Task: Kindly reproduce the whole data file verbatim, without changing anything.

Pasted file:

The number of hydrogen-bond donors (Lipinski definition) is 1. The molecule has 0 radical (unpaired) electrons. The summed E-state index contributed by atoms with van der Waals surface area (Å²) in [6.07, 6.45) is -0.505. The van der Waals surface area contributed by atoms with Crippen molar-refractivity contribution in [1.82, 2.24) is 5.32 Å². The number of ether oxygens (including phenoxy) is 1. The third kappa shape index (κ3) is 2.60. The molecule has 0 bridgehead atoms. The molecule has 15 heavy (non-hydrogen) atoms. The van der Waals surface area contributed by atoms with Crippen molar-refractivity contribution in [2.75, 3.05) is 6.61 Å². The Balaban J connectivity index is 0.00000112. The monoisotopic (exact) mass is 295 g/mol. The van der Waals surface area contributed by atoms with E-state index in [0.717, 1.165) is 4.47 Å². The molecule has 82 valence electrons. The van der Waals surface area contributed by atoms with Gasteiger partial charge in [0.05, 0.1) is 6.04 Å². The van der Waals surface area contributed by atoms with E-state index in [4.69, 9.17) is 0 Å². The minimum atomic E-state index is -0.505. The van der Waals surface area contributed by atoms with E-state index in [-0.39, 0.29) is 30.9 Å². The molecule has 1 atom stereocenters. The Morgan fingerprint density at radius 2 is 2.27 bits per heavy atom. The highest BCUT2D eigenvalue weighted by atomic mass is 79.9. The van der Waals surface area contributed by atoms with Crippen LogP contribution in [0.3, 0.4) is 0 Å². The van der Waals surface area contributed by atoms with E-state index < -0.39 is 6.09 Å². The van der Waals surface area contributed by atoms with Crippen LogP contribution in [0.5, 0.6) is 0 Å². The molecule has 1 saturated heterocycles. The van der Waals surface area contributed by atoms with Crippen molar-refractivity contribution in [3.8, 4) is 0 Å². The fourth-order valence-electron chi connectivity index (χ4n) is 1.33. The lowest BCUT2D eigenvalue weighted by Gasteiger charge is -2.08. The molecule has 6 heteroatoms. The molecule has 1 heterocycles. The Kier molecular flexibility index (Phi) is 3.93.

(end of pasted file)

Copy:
The number of hydrogen-bond donors (Lipinski definition) is 1. The molecule has 0 radical (unpaired) electrons. The summed E-state index contributed by atoms with van der Waals surface area (Å²) in [6.07, 6.45) is -0.505. The van der Waals surface area contributed by atoms with Crippen molar-refractivity contribution in [1.82, 2.24) is 5.32 Å². The number of ether oxygens (including phenoxy) is 1. The third kappa shape index (κ3) is 2.60. The molecule has 0 bridgehead atoms. The molecule has 15 heavy (non-hydrogen) atoms. The van der Waals surface area contributed by atoms with Crippen molar-refractivity contribution in [2.75, 3.05) is 6.61 Å². The Balaban J connectivity index is 0.00000112. The monoisotopic (exact) mass is 295 g/mol. The van der Waals surface area contributed by atoms with E-state index in [0.717, 1.165) is 4.47 Å². The molecule has 82 valence electrons. The van der Waals surface area contributed by atoms with Gasteiger partial charge in [0.05, 0.1) is 6.04 Å². The van der Waals surface area contributed by atoms with E-state index in [4.69, 9.17) is 0 Å². The minimum atomic E-state index is -0.505. The van der Waals surface area contributed by atoms with E-state index in [-0.39, 0.29) is 30.9 Å². The molecule has 1 atom stereocenters. The Morgan fingerprint density at radius 2 is 2.27 bits per heavy atom. The highest BCUT2D eigenvalue weighted by atomic mass is 79.9. The van der Waals surface area contributed by atoms with Crippen LogP contribution in [0.3, 0.4) is 0 Å². The van der Waals surface area contributed by atoms with E-state index < -0.39 is 6.09 Å². The van der Waals surface area contributed by atoms with Crippen LogP contribution in [0.5, 0.6) is 0 Å². The molecule has 1 saturated heterocycles. The van der Waals surface area contributed by atoms with Crippen molar-refractivity contribution in [3.8, 4) is 0 Å². The fourth-order valence-electron chi connectivity index (χ4n) is 1.33. The lowest BCUT2D eigenvalue weighted by Gasteiger charge is -2.08. The molecule has 6 heteroatoms. The molecule has 1 heterocycles. The Kier molecular flexibility index (Phi) is 3.93.